Everything You Need to Know About Legumes

  • By Jen OG
  • September 18, 2019
  • In News
What Are Legumes & Pulses?

You already know you should be eating them, but do you know what legumes are? Well, the term “legumes” actually covers a variety of different foods, all of which are an amazing source of plant-based protein.
These bite-sized superfoods don’t just taste great. They’re vital as part of a balanced diet and they’re super versatile, too. You’re probably already eating legumes (sometimes called “pulses”) in many of your meals and snacks and you don’t even know it!
To clear things up and help you sneak more legumes into your diet, let’s take a look at what exactly a legume is, their colourful history and why they deserve all of the praise they’re getting.



Different types of legume

As we already mentioned, multiple different foods can be classed as “Legumes”. Technically, a legume is a plant in the botanical family “Leguminosae”. Check out this list of legumes below:

The history of the Legume

Legumes have a fascinating history and their goodness is spread all over the planet, with around 20,000 different species growing worldwide! But where and when were they first discovered? You may be surprised to learn that the first legumes sprouted around 59 million years ago!

The exact location isn’t known, but experts speculate it could have been Africa. Wherever it was, legumes quickly grew “legs” and spread around the world, picking up their defining characteristics on the way and further diversifying themselves from other plants. They were quickly becoming their very own category.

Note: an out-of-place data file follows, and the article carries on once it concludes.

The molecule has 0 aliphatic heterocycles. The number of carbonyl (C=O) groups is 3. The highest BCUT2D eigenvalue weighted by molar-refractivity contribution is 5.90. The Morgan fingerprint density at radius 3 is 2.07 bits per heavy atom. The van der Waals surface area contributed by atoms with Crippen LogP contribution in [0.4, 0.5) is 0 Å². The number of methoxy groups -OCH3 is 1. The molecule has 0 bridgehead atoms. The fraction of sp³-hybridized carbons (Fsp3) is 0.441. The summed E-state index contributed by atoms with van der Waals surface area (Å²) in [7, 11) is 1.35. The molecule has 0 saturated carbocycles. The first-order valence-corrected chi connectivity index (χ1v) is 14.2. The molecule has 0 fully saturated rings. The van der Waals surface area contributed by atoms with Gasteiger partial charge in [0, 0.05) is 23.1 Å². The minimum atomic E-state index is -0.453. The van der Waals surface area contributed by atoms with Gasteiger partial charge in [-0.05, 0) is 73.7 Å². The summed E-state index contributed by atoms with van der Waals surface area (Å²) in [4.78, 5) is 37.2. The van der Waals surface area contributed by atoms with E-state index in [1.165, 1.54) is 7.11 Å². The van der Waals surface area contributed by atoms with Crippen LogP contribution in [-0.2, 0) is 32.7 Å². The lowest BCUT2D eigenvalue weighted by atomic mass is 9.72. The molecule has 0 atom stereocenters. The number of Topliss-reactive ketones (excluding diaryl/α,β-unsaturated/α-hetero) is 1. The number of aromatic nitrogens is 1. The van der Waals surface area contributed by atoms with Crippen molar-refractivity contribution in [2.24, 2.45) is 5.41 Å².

One quality that sets legumes apart from other plants is their ability to obtain nitrogen, which is what makes them an excellent source of protein. Before our ancestors knew how good legumes were for us, they began using them to enrich soil.

Where would we be without the Legume

Legume are good for more than contributing to a tasty soup or bowl of chilli con carne. Since they also nourish the soil, they’re an important part of the harvesting industry. Legumes soak up nitrogen from the atmosphere and when they’re added to soil, plant species are able to get the nitrogen they need.

For that reason, farmers value legumes highly, plowing them into the soil to help their crops to grow. Even after they’ve been harvested, this nitrogen remains in the soil. They’re widely regarded as the “green manure” which offers a cost-effective way to grow plants, reducing the need for commercial fertilisers.

In simplified terms, without the legume, many plant species would struggle to get the nitrogen they need and the production of food would likely slow down or become more expensive.


The health benefits of Legumes

Are you getting enough protein in the form of these little beans? Check out the health benefits of legumes if you need a little more convincing.

  • They’re a great source of protein. Protein is something that most people want to pack into their diet to power the body’s functions. Most legumes are high in amino acids; they’re the building blocks of protein.
  • They’re full of nutrients, vitamins and minerals. Beans contain vital nutrients such as zinc, iron, magnesium, fibre and folate (which fights against fatigue, weakness and heart problems).
  • They’re rich in antioxidants. Sprinkling some legumes onto your lunch, dinner or snacks is a simple way to get more antioxidants into your diet, which are important for fighting against processes like aging and inflammation.
  • They could keep your heart healthy. Studies have shown that people who consume beans are less likely to suffer from cardiovascular problems, heart attacks or strokes. They could also help to keep cholesterol levels low.
  • They could lower your risk of type 2 diabetes. Diets rich in plant-based foods, including legumes, as well as one that’s low in processed foods, could lower your risk of developing type 2 diabetes. Studies found that patients who already had type 2 diabetes benefited from moving towards this kind of diet, significantly improving their lipid control.